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For a long time, financial metrics have been the lone indicator of success for businesses. Not anymore. As the cry for sustainable and inclusive growth grows louder, we see an increasing number of CFOs and CEOs embrace environmental, social, and governance (ESG) targets to meet customer and investor expectations.
Are you ready with the ESG strategy for your business? Don’t worry if you are unsure. We will help you learn about the basics of ESG through this article. We also dispel the myth that ESGs are only for large companies and offer a 5-step approach to build your ESG strategy.
ESG stands for Environmental, Social, and Governance. First coined in 2005, ESG covers a wide range of issues that may have a direct or indirect impact on financial relevance. Some of these issues that come under the purview of ESG reporting include resource management, (green) supply chain management, organizational health, safety policies, and building trust through transparency.
By reporting ESG metrics, a company discloses how it defines and measures its impact and utility in the three areas: environment, social and corporate governance. Let’s break down ESG into its acronyms to get a better understanding.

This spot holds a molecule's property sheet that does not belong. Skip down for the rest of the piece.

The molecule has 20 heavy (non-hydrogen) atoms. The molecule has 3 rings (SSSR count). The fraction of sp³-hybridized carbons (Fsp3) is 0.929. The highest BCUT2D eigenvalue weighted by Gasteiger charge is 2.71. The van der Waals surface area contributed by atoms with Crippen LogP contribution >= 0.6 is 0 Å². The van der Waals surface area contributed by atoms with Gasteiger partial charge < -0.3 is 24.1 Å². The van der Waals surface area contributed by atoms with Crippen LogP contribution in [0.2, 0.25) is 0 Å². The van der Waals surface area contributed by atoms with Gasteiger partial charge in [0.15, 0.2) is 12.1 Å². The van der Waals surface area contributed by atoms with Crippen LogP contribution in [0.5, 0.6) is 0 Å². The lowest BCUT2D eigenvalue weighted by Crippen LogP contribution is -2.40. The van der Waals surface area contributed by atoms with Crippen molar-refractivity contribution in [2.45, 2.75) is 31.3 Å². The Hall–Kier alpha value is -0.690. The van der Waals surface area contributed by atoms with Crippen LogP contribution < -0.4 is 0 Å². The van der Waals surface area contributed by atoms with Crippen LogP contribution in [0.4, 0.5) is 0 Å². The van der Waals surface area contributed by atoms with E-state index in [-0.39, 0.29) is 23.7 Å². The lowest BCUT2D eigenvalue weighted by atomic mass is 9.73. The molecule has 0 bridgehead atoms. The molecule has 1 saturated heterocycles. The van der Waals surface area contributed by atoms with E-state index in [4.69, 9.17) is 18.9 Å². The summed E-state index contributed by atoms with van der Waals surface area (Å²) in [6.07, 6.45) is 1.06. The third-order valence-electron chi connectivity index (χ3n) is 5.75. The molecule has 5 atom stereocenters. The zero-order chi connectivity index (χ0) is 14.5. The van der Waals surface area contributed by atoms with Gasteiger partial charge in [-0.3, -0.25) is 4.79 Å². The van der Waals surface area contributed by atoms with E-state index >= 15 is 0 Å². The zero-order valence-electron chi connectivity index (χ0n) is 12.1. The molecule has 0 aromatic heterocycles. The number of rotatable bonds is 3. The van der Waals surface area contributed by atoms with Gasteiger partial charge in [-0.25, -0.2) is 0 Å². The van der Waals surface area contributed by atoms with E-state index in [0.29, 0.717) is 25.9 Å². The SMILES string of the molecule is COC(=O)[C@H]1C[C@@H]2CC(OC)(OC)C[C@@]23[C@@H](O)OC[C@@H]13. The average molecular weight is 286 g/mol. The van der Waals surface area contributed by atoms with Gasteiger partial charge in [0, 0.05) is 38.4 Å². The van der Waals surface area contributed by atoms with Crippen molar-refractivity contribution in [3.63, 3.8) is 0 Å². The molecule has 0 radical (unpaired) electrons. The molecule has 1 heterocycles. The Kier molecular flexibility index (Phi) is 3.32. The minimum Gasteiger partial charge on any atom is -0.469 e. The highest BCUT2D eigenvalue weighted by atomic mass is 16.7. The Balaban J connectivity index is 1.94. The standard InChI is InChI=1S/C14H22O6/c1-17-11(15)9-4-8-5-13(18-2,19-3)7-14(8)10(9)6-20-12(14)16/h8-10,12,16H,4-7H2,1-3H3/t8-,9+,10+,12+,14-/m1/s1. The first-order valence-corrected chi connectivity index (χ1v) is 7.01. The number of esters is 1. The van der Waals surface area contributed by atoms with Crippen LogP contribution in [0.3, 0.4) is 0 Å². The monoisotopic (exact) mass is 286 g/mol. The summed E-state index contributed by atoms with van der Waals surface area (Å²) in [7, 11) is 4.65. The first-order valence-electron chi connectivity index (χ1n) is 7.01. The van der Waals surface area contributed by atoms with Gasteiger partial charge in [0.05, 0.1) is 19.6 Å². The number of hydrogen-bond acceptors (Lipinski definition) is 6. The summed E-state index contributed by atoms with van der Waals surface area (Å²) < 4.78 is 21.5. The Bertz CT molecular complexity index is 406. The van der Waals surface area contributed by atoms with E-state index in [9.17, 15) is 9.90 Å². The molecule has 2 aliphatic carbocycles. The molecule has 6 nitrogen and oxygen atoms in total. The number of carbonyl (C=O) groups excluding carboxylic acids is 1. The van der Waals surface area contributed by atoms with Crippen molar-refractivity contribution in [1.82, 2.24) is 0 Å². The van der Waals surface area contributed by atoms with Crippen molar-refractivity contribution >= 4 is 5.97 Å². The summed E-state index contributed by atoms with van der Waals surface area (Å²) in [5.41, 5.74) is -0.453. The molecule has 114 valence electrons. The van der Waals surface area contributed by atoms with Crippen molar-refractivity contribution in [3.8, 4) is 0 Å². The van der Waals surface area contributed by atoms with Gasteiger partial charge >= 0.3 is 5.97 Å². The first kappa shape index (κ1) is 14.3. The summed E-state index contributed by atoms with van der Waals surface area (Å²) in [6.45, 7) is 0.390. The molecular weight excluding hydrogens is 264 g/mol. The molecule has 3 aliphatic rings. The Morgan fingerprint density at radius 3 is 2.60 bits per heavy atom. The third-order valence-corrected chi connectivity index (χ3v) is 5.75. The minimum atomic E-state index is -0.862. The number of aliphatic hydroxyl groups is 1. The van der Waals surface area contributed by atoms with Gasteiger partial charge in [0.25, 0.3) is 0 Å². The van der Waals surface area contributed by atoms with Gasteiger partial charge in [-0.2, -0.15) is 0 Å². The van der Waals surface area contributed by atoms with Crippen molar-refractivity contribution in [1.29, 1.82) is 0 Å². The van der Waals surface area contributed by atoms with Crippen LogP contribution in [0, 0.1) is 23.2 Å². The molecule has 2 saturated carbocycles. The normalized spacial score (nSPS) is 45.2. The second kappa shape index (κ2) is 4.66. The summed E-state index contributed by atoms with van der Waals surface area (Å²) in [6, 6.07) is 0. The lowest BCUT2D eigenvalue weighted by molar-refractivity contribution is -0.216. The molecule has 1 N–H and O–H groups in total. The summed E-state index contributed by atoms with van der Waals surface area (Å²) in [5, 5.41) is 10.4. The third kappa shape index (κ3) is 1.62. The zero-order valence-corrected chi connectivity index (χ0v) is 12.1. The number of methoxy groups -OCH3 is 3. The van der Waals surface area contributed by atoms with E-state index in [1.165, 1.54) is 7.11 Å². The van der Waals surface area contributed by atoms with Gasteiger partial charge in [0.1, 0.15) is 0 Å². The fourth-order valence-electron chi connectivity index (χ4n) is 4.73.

Some companies also consider their customers’ and supply chain partners’ policies when reporting ESG metrics.
The 3P approach—People, Planet, and Profits—is often used by companies to work on their ESG goals.
While ESG metrics are relatively new, they have grown in importance because of the rising concerns over climate change, depleting natural resources, economic inequalities, and reporting fraud.
Here’re some reasons why ESG is important for your business:
ESG is often considered the responsibility of large cap companies and not something that SMBs can shoulder. But this is wrong.
Businesses of all sizes need to focus on ESG factors for long-term sustainable growth. Small and mid-size businesses can enhance business operations and reduce OpEx by improving ESG metrics. It also increases your chances of acquiring new customers.
Small and mid-sized businesses with a robust ESG focus will be in a better position to draw investor interest. They also have a higher chance of M&A options. Having high ESG standards reduces small and medium enterprises’ risk profile by adding to their top-line growth and lowering operational and regulatory challenges.
While large businesses may have dedicated teams to look after their ESG measures, small businesses can benefit from faster decision-making, flexibility, and closer contact with their customers to drive their ESG strategy.
In this section, we discuss five steps that help you build a robust ESG strategy. An ESG strategy refers to the plan you have to meet ESG objectives such as reducing energy consumption, diversifying the talent pool, and attracting customers with sustainable products.